However, in many states, courts are moving away from awarding sole custody to one parent and toward expanding the role both parents play in their children’s lives. Even where courts do award sole physical custody, the parties often still share joint legal custody, and the noncustodial parent enjoys a generous visitation schedule.

In these scenarios, the parents would make joint decisions about the child’s upbringing, but one parent would be considered the primary physical caretaker, while the other parent would have visitation rights under a parenting agreement or schedule. Courts are fully aware that there may be animosity between you and your soon-to-be ex-spouse. But it is recommended not to seek sole custody unless the other parent truly causes direct harm to the children. Even then, courts may still allow the other parent supervised visitation.

Parents who do not reside together have joint custody, also known as shared custody, when they share the decision-making responsibilities for physical control and custody of their children. Joint custody can exist if the parents are divorced, separated, no longer cohabiting, or even if they never lived together.

Joint custody may be:

  • Joint legal custody;
  • Joint physical custody (where the children spend a significant portion of time with each parent) and;
  • Joint legal and physical custody.

What are the Joint Custody Arrangements?

When parents share joint custody, they generally schedule according to their work requirements, housing arrangements, and the children’s needs. The court will impose an arrangement if the parents cannot agree on a schedule. A common situation is for children to split weeks between each parent’s house or apartment.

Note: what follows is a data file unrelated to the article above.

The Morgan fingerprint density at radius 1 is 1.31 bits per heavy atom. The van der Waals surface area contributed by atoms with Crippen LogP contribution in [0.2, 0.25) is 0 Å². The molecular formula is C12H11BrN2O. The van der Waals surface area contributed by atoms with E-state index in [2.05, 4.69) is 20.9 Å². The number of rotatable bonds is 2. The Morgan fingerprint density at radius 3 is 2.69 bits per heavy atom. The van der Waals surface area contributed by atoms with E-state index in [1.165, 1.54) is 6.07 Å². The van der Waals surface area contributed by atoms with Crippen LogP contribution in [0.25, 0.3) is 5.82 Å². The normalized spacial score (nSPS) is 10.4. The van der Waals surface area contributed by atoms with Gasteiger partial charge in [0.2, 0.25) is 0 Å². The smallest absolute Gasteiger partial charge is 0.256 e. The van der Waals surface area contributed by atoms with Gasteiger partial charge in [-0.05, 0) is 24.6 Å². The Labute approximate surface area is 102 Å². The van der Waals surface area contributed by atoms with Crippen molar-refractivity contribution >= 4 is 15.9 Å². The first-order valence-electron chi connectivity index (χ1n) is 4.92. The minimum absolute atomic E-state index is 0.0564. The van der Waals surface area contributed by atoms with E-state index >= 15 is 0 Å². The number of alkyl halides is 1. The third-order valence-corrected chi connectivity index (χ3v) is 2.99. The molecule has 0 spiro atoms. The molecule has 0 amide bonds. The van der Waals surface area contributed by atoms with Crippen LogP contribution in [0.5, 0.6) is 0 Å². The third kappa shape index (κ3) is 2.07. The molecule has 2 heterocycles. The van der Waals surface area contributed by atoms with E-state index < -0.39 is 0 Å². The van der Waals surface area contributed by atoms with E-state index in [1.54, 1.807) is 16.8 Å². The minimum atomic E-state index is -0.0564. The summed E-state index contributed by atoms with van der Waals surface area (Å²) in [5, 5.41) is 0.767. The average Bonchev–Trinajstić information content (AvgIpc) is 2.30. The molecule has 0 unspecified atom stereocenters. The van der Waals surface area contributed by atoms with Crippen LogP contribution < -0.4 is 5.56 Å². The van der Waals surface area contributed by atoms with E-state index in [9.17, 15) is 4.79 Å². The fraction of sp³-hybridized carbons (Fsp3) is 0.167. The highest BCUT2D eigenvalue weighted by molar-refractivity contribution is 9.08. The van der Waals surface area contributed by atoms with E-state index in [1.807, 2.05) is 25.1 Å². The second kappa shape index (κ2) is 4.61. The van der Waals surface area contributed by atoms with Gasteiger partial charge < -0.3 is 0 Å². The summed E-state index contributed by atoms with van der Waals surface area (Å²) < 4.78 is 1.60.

Other joint physical custody arrangements include:

  • Alternating months, years, or six-month periods;
  • Spending weekends and holidays with one parent while spending weekdays with the other and;
  • There is even a joint custody arrangement where the children remain in the family home, and the parents take turns moving in and out, spending their time in separate housing. This is called “bird’s nest custody” or “nesting.”

While courts have moved toward granting joint custody more frequently, they will grant sole custody in some cases when it seems to be in the child’s best interests. For instance, one parent might have abused or mistreated the child. A parent’s history of alcohol or drug addiction might make the court more willing to award the other parent sole custody.

Sole physical custody does not necessarily compare to sole legal custody. When a court grants sole physical custody to one parent, the other parent may still have substantial parenting time and a voice in key decisions involving the child. A qualified attorney can provide answers to any questions or concerns that might be involved in the process.

When Do I Need To Contact a Lawyer?

If you are dealing with a current child custody case or are looking to file one. It is important to contact your local child custody attorney in your area to determine the next steps in the process. Different types of custody situations can provide you with the necessary living options you are seeking. An attorney can suggest different options that would best benefit the child.

However, understanding them and researching them will benefit your circumstances later on. Therefore, seeking assistance when needed to grapple with the legal issues surrounding custody battles is recommended. Also, your attorney can keep you updated if there are any changes to the law that might affect your legal rights and options.